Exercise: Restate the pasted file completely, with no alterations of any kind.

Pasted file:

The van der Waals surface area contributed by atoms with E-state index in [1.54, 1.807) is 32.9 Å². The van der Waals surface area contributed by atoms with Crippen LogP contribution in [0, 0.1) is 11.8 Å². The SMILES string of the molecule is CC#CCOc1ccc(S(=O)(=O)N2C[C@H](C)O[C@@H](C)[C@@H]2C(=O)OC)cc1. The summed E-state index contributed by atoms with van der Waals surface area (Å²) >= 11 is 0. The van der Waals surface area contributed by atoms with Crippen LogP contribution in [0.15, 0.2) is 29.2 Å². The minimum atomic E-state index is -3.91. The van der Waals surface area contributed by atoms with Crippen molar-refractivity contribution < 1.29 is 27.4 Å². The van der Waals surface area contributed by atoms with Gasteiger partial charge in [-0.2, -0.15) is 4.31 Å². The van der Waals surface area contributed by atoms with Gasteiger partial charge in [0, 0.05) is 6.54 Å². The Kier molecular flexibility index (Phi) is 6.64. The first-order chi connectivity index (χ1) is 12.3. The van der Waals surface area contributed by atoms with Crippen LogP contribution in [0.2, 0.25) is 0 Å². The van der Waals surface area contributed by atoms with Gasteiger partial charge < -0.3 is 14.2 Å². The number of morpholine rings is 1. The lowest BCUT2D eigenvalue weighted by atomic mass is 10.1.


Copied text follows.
The van der Waals surface area contributed by atoms with E-state index in [1.54, 1.807) is 32.9 Å². The van der Waals surface area contributed by atoms with Crippen LogP contribution in [0, 0.1) is 11.8 Å². The SMILES string of the molecule is CC#CCOc1ccc(S(=O)(=O)N2C[C@H](C)O[C@@H](C)[C@@H]2C(=O)OC)cc1. The summed E-state index contributed by atoms with van der Waals surface area (Å²) >= 11 is 0. The van der Waals surface area contributed by atoms with Crippen LogP contribution in [0.15, 0.2) is 29.2 Å². The minimum atomic E-state index is -3.91. The van der Waals surface area contributed by atoms with Crippen molar-refractivity contribution < 1.29 is 27.4 Å². The van der Waals surface area contributed by atoms with Gasteiger partial charge in [-0.2, -0.15) is 4.31 Å². The van der Waals surface area contributed by atoms with Gasteiger partial charge in [0, 0.05) is 6.54 Å². The Kier molecular flexibility index (Phi) is 6.64. The first-order chi connectivity index (χ1) is 12.3. The van der Waals surface area contributed by atoms with Crippen LogP contribution in [0.2, 0.25) is 0 Å². The van der Waals surface area contributed by atoms with Gasteiger partial charge < -0.3 is 14.2 Å². The number of morpholine rings is 1. The lowest BCUT2D eigenvalue weighted by atomic mass is 10.1.